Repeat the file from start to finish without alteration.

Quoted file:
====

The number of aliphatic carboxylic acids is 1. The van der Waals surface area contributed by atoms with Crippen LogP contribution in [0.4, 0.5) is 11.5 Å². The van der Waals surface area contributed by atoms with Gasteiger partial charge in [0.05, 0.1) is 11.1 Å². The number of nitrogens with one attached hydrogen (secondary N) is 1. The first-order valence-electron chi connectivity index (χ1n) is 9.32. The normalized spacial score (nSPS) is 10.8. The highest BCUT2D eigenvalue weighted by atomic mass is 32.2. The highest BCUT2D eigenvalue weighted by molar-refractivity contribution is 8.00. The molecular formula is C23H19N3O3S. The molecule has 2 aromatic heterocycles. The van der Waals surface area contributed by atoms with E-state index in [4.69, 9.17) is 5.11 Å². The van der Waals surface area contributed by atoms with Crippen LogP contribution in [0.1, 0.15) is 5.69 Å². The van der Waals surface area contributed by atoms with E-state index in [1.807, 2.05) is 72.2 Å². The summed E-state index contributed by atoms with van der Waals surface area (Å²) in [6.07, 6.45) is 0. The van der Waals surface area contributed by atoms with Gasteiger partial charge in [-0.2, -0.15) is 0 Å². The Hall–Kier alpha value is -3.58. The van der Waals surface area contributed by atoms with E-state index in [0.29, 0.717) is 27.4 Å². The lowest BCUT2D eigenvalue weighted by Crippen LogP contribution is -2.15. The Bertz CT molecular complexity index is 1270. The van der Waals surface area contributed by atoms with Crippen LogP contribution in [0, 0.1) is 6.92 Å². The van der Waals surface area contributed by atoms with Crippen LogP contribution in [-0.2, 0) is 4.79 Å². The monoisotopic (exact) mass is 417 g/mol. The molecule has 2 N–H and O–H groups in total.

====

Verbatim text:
The number of aliphatic carboxylic acids is 1. The van der Waals surface area contributed by atoms with Crippen LogP contribution in [0.4, 0.5) is 11.5 Å². The van der Waals surface area contributed by atoms with Gasteiger partial charge in [0.05, 0.1) is 11.1 Å². The number of nitrogens with one attached hydrogen (secondary N) is 1. The first-order valence-electron chi connectivity index (χ1n) is 9.32. The normalized spacial score (nSPS) is 10.8. The highest BCUT2D eigenvalue weighted by atomic mass is 32.2. The highest BCUT2D eigenvalue weighted by molar-refractivity contribution is 8.00. The molecular formula is C23H19N3O3S. The molecule has 2 aromatic heterocycles. The van der Waals surface area contributed by atoms with E-state index in [4.69, 9.17) is 5.11 Å². The van der Waals surface area contributed by atoms with Crippen LogP contribution in [0.1, 0.15) is 5.69 Å². The van der Waals surface area contributed by atoms with E-state index in [1.807, 2.05) is 72.2 Å². The summed E-state index contributed by atoms with van der Waals surface area (Å²) in [6.07, 6.45) is 0. The van der Waals surface area contributed by atoms with Gasteiger partial charge in [-0.2, -0.15) is 0 Å². The Hall–Kier alpha value is -3.58. The van der Waals surface area contributed by atoms with E-state index in [0.29, 0.717) is 27.4 Å². The lowest BCUT2D eigenvalue weighted by Crippen LogP contribution is -2.15. The Bertz CT molecular complexity index is 1270. The van der Waals surface area contributed by atoms with Crippen LogP contribution in [0, 0.1) is 6.92 Å². The van der Waals surface area contributed by atoms with Crippen LogP contribution in [-0.2, 0) is 4.79 Å². The monoisotopic (exact) mass is 417 g/mol. The molecule has 2 N–H and O–H groups in total.